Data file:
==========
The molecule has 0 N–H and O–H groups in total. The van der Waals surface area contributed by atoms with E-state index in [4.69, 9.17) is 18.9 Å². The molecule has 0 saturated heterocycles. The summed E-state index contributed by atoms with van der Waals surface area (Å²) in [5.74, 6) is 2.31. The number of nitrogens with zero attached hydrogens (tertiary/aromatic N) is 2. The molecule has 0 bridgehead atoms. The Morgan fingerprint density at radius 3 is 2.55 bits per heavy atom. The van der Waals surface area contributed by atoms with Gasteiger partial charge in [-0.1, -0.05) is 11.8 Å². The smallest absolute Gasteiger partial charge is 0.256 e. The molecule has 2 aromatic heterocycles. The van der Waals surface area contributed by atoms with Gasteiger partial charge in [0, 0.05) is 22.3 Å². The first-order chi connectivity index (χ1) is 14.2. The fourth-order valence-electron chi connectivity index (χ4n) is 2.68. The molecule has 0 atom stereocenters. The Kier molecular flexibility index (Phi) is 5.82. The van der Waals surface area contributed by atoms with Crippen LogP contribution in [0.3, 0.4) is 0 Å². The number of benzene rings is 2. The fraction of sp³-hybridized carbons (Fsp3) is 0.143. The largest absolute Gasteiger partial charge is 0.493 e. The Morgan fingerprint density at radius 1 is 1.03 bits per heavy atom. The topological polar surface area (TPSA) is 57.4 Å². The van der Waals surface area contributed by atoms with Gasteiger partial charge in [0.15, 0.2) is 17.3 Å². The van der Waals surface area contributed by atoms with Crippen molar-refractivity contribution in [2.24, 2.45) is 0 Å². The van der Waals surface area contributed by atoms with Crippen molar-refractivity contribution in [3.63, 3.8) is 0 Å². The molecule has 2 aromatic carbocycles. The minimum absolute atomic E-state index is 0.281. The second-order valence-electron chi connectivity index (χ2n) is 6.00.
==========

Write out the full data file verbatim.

The molecule has 0 N–H and O–H groups in total. The van der Waals surface area contributed by atoms with E-state index in [4.69, 9.17) is 18.9 Å². The molecule has 0 saturated heterocycles. The summed E-state index contributed by atoms with van der Waals surface area (Å²) in [5.74, 6) is 2.31. The number of nitrogens with zero attached hydrogens (tertiary/aromatic N) is 2. The molecule has 0 bridgehead atoms. The Morgan fingerprint density at radius 3 is 2.55 bits per heavy atom. The van der Waals surface area contributed by atoms with Gasteiger partial charge in [-0.1, -0.05) is 11.8 Å². The smallest absolute Gasteiger partial charge is 0.256 e. The molecule has 2 aromatic heterocycles. The van der Waals surface area contributed by atoms with Gasteiger partial charge in [0, 0.05) is 22.3 Å². The first-order chi connectivity index (χ1) is 14.2. The fourth-order valence-electron chi connectivity index (χ4n) is 2.68. The molecule has 0 atom stereocenters. The Kier molecular flexibility index (Phi) is 5.82. The van der Waals surface area contributed by atoms with Crippen LogP contribution in [0.3, 0.4) is 0 Å². The number of benzene rings is 2. The fraction of sp³-hybridized carbons (Fsp3) is 0.143. The largest absolute Gasteiger partial charge is 0.493 e. The Morgan fingerprint density at radius 1 is 1.03 bits per heavy atom. The topological polar surface area (TPSA) is 57.4 Å². The van der Waals surface area contributed by atoms with Gasteiger partial charge in [0.15, 0.2) is 17.3 Å². The van der Waals surface area contributed by atoms with Crippen molar-refractivity contribution in [2.24, 2.45) is 0 Å². The van der Waals surface area contributed by atoms with Crippen molar-refractivity contribution in [3.63, 3.8) is 0 Å². The molecule has 2 aromatic carbocycles. The minimum absolute atomic E-state index is 0.281. The second-order valence-electron chi connectivity index (χ2n) is 6.00.